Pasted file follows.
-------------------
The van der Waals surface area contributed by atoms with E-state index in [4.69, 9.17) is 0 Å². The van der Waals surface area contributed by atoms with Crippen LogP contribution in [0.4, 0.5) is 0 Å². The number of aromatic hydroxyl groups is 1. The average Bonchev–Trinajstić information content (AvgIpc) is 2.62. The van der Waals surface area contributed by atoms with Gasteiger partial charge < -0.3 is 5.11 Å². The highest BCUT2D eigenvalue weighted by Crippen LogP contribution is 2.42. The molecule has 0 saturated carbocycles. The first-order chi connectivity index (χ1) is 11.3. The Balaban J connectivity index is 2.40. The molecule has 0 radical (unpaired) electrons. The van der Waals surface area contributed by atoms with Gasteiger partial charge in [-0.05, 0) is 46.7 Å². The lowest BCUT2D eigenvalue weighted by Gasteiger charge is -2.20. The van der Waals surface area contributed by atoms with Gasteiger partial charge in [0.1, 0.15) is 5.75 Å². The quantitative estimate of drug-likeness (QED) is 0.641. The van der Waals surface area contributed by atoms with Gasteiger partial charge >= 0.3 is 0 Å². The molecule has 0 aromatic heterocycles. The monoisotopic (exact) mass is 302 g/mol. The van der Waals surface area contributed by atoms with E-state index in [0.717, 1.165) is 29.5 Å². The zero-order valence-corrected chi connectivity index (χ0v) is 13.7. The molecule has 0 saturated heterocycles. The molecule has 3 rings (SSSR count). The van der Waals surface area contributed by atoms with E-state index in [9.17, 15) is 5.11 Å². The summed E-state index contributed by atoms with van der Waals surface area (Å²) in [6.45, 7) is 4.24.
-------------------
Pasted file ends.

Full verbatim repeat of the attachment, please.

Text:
The van der Waals surface area contributed by atoms with E-state index in [4.69, 9.17) is 0 Å². The van der Waals surface area contributed by atoms with Crippen LogP contribution in [0.4, 0.5) is 0 Å². The number of aromatic hydroxyl groups is 1. The average Bonchev–Trinajstić information content (AvgIpc) is 2.62. The van der Waals surface area contributed by atoms with Gasteiger partial charge < -0.3 is 5.11 Å². The highest BCUT2D eigenvalue weighted by Crippen LogP contribution is 2.42. The molecule has 0 saturated carbocycles. The first-order chi connectivity index (χ1) is 11.3. The Balaban J connectivity index is 2.40. The molecule has 0 radical (unpaired) electrons. The van der Waals surface area contributed by atoms with Gasteiger partial charge in [-0.05, 0) is 46.7 Å². The lowest BCUT2D eigenvalue weighted by Gasteiger charge is -2.20. The van der Waals surface area contributed by atoms with Gasteiger partial charge in [0.1, 0.15) is 5.75 Å². The quantitative estimate of drug-likeness (QED) is 0.641. The van der Waals surface area contributed by atoms with Gasteiger partial charge >= 0.3 is 0 Å². The molecule has 0 aromatic heterocycles. The monoisotopic (exact) mass is 302 g/mol. The van der Waals surface area contributed by atoms with E-state index in [0.717, 1.165) is 29.5 Å². The zero-order valence-corrected chi connectivity index (χ0v) is 13.7. The molecule has 0 saturated heterocycles. The molecule has 3 rings (SSSR count). The van der Waals surface area contributed by atoms with E-state index in [9.17, 15) is 5.11 Å². The summed E-state index contributed by atoms with van der Waals surface area (Å²) in [6.45, 7) is 4.24.